Why Free Secondary School Education is Not Sustainable
Inclusion of free secondary school education in the manifestos of both Jubilee and NASA coalition elicited a mixed reaction and was met with a lot of skepticism from Kenyans who questioned on its possibility.
Kenyans were left wondering how the government intends to implement this promise having not fulfilled other promises. Institute of economics affairs CEO, Mr Owino stated though that the implementation is realistic since the cost involved will only cover tuition and salaries. Quoting him “The cost basically takes care of tuition fees, teachers are already taken care of so the amount will not be as much as imagined.”
All the same, according to reliable sources, this will cost the taxpayer close to Kshs 60 billion per annum. The source indicates that the maximum cost of having a free day school education is at Kshs 51.1billion and the cost of current student enrollment is at Kshs 2.5 million.Therefore, considering the rise in student numbers and inflation, the cost would increase to about Kshs 60 billion.
The task force on secondary school fees also indicated that day school will only be completely free if the government paid a capitation grant of 23,975 shillings per student which includes tuition, learning materials, related operational cost and lunch.
Even so, the government in its report alluded that parents should meet other operational cost (for example lunch) while it only pays for teaching and learning materials as well as other related cost. Then day school will only charge a modest amount of Kshs 6,000, which is almost free.The government report further indicate that; cost of teaching and learning materials would be about Kshs 5,000 and estimated operational cost per student at Kshs 13,000.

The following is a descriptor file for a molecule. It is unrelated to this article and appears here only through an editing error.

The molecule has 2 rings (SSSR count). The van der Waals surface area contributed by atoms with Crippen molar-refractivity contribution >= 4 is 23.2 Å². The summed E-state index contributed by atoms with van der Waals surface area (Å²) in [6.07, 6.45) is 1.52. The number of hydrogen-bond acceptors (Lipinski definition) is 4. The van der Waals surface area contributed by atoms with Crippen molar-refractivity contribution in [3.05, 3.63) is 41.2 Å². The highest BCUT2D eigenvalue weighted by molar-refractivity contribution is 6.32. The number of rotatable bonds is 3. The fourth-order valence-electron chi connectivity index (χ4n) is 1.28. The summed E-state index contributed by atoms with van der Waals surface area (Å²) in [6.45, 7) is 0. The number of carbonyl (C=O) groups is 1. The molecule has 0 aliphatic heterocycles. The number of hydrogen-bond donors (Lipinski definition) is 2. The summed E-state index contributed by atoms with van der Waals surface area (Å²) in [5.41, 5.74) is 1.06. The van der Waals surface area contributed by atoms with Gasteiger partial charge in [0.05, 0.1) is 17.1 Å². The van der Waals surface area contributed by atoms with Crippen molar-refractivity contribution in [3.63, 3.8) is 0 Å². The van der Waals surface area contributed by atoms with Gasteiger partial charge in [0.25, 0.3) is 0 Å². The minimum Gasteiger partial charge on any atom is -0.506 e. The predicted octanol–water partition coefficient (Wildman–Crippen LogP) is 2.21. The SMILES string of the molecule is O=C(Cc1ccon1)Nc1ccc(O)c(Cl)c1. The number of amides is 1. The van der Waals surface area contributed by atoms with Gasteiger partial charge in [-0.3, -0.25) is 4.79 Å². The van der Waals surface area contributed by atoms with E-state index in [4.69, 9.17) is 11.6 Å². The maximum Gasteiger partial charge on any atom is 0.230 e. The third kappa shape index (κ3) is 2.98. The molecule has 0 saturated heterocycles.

During his campaign, the president said that the government had set aside 5 billion to refurbish secondary schools. He stated that provision of free secondary education is one of the priority he wants to accomplish in his second tenure.
The 5 billion thereby allocated is meant to among other things, expand school infrastructure i.e build more than 2,000 classrooms country-wide. This, according to the government, will ensure 100% transition from primary to secondary school is accomplished without a hitch.
The government also indicated that capitation fee was increased by a margin of 33% by mid last year.It says that it has allocated a total of Kshs 32.7 billion to cater for free secondary education up from Kshs 28 billion. This simply means that for over 2.2 million students, capitation fee paid by the government is Kshs 13,000. This therefore leaves a deficit of more than Kshs 10 billion and hence more than Kshs 6,000 per student as was previously indicated.
In a meeting of Kenya secondary school heads, Mr Indimuli,the chair indicated that vacancies are not enough for all KCPE students to allow 100% transition of primary school children to form one. This simply means that the Kshs 5 billion budgeted for by the government will not be enough as only 63,000 of the 150,000 places indicated by the ministry of education data will be created. A deficit of 77,000 will therefore be left.
There is also a question of how schools will be cushioned against delay in disbursement of capitation funds. School bosses claim that currently schools use money paid by parents to fix a few loopholes as government plan to remit funds, BoM also depends on this money to pay support staff and BoM teachers.
Parents should therefore expect to still dig deep into their pockets as they await the government to fully implement this project but the prospects of a successful launch are bleak.
Also Read: The Cynicism of Overpriced Education